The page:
On July 29, the BMI will host Remembering Sparrows Point, a public program exploring one of the icons of Baltimore's industrial history, the Bethlehem Steel Mill at Sparrows Point. Through stories and modeling--both physical and computer-generated--visitors will hear intimate recollections of Sparrows Point from labor historian Bill Barry and two former employees from the plant.
Sparrows Point was once the world's largest steel-producing plant, building parts for hundreds of WWII ships, the Empire State Building, the Golden Gate Bridge and the Chesapeake Bay Bridge. Due to high owner turnover rates and bankruptcy during the early 21st century, Sparrows Point--also known as "The Point"-- was forced to close in 2012 after 125 years of steelmaking.
For years prior to the closure, Barry taught Community College of Baltimore County (CCBC) Labor Studies courses at the Sparrows Point Career Development Center. During that time, the relationships he built with the steelworkers, and the labor stories he heard, inspired him to spearhead a labor of love project about the history of Sparrows Point, which examines various social issues within the union--such as civil rights, women in the mill, community and eventually deindustrialization.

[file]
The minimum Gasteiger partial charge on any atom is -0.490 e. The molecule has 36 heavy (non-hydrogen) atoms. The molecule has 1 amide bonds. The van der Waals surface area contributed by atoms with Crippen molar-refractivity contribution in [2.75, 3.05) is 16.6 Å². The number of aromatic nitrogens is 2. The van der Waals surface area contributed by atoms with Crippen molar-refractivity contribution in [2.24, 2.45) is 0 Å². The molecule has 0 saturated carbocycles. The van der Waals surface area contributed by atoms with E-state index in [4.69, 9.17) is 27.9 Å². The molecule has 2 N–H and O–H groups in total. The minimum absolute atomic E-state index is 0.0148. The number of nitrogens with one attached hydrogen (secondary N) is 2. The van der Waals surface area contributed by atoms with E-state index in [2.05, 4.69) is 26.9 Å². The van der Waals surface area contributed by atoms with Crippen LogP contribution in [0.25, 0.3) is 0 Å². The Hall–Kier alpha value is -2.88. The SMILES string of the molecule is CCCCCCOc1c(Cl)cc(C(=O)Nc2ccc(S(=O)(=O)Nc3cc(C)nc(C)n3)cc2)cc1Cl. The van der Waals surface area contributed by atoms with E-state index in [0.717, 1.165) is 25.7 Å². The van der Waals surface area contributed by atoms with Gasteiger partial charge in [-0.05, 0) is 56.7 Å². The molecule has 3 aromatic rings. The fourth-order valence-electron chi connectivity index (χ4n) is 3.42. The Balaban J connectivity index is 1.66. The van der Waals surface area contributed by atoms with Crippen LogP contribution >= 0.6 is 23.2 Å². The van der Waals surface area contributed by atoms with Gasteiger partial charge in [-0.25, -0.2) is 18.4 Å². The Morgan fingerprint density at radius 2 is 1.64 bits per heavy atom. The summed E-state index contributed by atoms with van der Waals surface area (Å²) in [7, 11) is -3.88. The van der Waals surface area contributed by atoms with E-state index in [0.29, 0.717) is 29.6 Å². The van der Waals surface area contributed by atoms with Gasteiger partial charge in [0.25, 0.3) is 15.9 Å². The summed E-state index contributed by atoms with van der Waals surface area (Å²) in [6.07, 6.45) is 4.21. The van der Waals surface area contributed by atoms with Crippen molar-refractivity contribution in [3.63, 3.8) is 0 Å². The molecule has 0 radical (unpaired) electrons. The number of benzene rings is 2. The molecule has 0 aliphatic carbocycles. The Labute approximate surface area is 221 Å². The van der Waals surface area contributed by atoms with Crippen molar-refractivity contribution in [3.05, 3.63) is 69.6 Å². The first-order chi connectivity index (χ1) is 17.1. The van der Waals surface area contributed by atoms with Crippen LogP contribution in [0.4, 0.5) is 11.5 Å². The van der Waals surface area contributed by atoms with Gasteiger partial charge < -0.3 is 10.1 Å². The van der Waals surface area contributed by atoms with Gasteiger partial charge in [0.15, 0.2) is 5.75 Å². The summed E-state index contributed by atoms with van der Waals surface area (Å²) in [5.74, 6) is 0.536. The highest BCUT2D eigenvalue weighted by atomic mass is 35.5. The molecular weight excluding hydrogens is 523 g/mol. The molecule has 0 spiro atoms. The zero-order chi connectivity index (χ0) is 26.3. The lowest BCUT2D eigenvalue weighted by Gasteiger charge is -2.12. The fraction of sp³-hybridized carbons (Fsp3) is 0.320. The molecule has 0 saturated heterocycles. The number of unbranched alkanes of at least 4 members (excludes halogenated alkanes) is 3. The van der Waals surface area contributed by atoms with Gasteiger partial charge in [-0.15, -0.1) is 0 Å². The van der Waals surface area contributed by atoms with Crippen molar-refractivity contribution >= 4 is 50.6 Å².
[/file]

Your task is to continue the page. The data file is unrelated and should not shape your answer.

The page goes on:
During the Remembering Sparrows Point event, Bill Wolf and Andrew Morton, two Sparrows Point retirees, will showcase their own projects inspired by Sparrows Point--including Wolf's physical models and Morton's computer-generated simulations of the mills.
"I was inspired to create this event at the BMI because I met two men with extraordinarily unique projects for telling the history of The Point--their ways of remembering the mills are unique," says Barry. "People who attend this program will see things they have never seen before and the program will be especially powerful for anyone who worked in the steel industry.
Be sure to join us for Remembering Sparrows Point on Sunday, July 29 from 1:30 PM - 3PM to learn more about this industrial symbol from Baltimore's past! The program will be included with museum admission.